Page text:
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Threadfin shad

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Threadfin shad

Threadfin shad
Scientific classification
Kingdom: Animalia
Phylum: Chordata
Class: Actinopterygii
Order: Clupeiformes
Family: Clupeidae
Subfamily: Dorosomatinae
Genus: Dorosoma
Species: D. petenense
Binomial name
Dorosoma petenense
(Günther, 1867)

The threadfin shad, Dorosoma petenense, is a small pelagic fish common in rivers, large streams, and reservoirs of the Southeastern United States. Like the American gizzard shad, the threadfin shad has an elongated dorsal ray, but unlike the gizzard shad its mouth is more terminal without projecting upper jaw. The fins of threadfin shad often have a yellowish color, especially the caudal fin. The back is grey to blue with a dark spot on the shoulder. D. petenense is more often found in moving water, and is rarely found deep in the water column. It occur in large schools, sometimes with gizzard shad, and can be seen on the surface at dawn and dusk. The threadfin shad may reach lengths of 8 inches, but only rarely. This fish is very sensitive to changes in temperature and dissolved oxygen, and die-offs are frequent in late summer and fall, especially when water temperature reaches 42 °F. The threadfin shad is a favorite food for many game fishes including striped bass, largemouth bass, smallmouth bass, and catfishes. This fish is widely introduced throughout the United States as a forage for game fish.

Geographic distribution

The threadfin shad is native to the U.S. west of the eastern Appalachian Mountains. This species tends to do best in large lakes and rivers. The construction of dams has created more reservoirs, providing more water bodies for the shad to inhabit. This has expanded the home range of the fish, as has the rise in temperatures in northern lakes.[1]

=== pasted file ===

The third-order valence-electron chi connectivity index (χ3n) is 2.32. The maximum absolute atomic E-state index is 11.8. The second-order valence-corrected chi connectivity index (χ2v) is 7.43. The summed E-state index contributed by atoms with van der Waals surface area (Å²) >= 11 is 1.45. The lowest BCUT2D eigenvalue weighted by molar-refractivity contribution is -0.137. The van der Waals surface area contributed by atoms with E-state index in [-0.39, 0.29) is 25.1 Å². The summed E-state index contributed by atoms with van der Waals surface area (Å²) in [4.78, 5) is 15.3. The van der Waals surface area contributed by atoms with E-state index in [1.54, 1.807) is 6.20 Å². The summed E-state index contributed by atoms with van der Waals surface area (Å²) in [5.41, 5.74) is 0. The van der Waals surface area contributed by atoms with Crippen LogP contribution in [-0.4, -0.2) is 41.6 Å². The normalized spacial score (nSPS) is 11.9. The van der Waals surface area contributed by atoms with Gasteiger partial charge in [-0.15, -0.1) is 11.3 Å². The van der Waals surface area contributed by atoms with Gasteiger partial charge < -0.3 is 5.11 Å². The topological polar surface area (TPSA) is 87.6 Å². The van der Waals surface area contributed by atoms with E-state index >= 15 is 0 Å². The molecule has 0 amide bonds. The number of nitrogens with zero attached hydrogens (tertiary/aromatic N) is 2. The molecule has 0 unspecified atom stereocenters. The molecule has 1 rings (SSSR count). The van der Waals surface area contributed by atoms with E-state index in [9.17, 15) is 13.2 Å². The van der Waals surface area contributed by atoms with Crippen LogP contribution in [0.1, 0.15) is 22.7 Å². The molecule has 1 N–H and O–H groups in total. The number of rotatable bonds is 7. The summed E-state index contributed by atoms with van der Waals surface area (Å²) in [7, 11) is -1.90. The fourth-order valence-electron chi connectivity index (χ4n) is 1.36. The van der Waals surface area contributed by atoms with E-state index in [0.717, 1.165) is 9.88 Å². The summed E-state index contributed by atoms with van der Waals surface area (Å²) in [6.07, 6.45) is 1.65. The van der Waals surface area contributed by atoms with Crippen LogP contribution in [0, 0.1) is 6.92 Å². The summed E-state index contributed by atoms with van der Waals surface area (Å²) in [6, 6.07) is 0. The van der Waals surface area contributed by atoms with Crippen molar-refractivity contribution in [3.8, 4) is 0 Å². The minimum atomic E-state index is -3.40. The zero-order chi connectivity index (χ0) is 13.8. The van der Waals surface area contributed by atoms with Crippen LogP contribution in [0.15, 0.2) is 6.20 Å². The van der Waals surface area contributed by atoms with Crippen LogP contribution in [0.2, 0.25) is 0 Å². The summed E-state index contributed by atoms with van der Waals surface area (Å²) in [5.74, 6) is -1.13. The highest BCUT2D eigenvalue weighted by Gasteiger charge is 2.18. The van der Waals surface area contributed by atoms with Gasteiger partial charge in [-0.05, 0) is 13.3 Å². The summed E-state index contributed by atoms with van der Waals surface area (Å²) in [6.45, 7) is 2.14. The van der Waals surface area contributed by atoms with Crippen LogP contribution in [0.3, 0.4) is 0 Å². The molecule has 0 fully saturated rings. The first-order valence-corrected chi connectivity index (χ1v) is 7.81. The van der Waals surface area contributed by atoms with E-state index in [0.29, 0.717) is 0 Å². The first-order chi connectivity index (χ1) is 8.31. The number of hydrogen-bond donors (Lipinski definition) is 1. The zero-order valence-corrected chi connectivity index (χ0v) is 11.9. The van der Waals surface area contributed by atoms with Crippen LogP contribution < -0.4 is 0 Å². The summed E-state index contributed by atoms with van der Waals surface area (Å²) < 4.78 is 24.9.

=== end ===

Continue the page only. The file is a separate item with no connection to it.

Ecology

The adult may reach up to 8 inches in length but most shad are about one inch long. It feeds on plankton near the surface of the water late in the day.[2] It is a very important food source for many game fish such as the largemouth bass. It has little known competition, but one species that is known to have a similar lifestyle is the gizzard shad (Dorosoma cepedianum). The threadfin lives a pelagic life in reservoirs and for the most part in large streams.[2]

Life history

The shad spawns in the spring when the water temperature is in the upper 60’s F.[3] A pelagic (open water) schooling species often introduced as a supplemental forage, threadfin shad spawn in the spring and early summer with a secondary spawn often occurring in the early fall. Spawning usually occurs early in the morning on available vegetation. The eggs adhere to submerged and floating objects. Females lay from 2,000 to 24,000 eggs. The young and adults feed on a variety of planktonic organisms and organic debris. Many researchers believe that threadfin shad often compete for plankton with young-of-the-year predator species, especially largemouth bass. Life expectancy seldom exceeds 2 to 3 years.[4]

Current management

Many populations of threadfin shad have been introduced by humans to the far north, resulting in large die-offs in the winter when water temperatures reach below 42 °F. This die-off affects both humans and wildlife. A tide of dead fish float ashore, creating a strong odor unpleasing to humans. The die-off also gives some bird species an unnatural feeding habit as well. The species should not be transplanted into water bodies that drop below 42 °F.[5][6] This species is not endangered and has relatively healthy populations.

References

  1. ^ Green, B. W., et al. (2010). Threadfin shad impacts phytoplankton and zooplankton community structures in channel catfish ponds. Aquaculture Research 41:e524-e536.
  2. ^ a b Mettee, M. F., et al. Fishes of Alabama and the Mobile Basin. Birmingham, Alabama. Oxmoor House, Inc. 1996.
  3. ^ Schmitz, Eugene H.; Baker, Claude D. (1969). "Digestive anatomy of the gizzard shad, Dorosoma cepedianum, and the threadfin shad, D. petenense". Journal of Transactions of the American Microscopical Society 88 (4): 525–46.  
  4. ^ Higginbotham, B. Forage Species: Range, Description, and Life History. Oklahoma State University. Oklahoma Cooperative Extension Service.
  5. ^ Green, Bartholomew; Perschbacher, Peter; Ludwig, Gerald (2009). "Effect of Using Threadfin Shad as Forage for Channel Catfish Fed Daily or Every Third Day". North American Journal of Aquaculture 71 (1): 46–51.  
  6. ^ Johnson, James E. (1971). "Maturity and Fecundity of Threadfin Shad, Dorosoma petenense (Günther), in Central Arizona Reservoirs". Transactions of the American Fisheries Society 100 (1): 74–85.  
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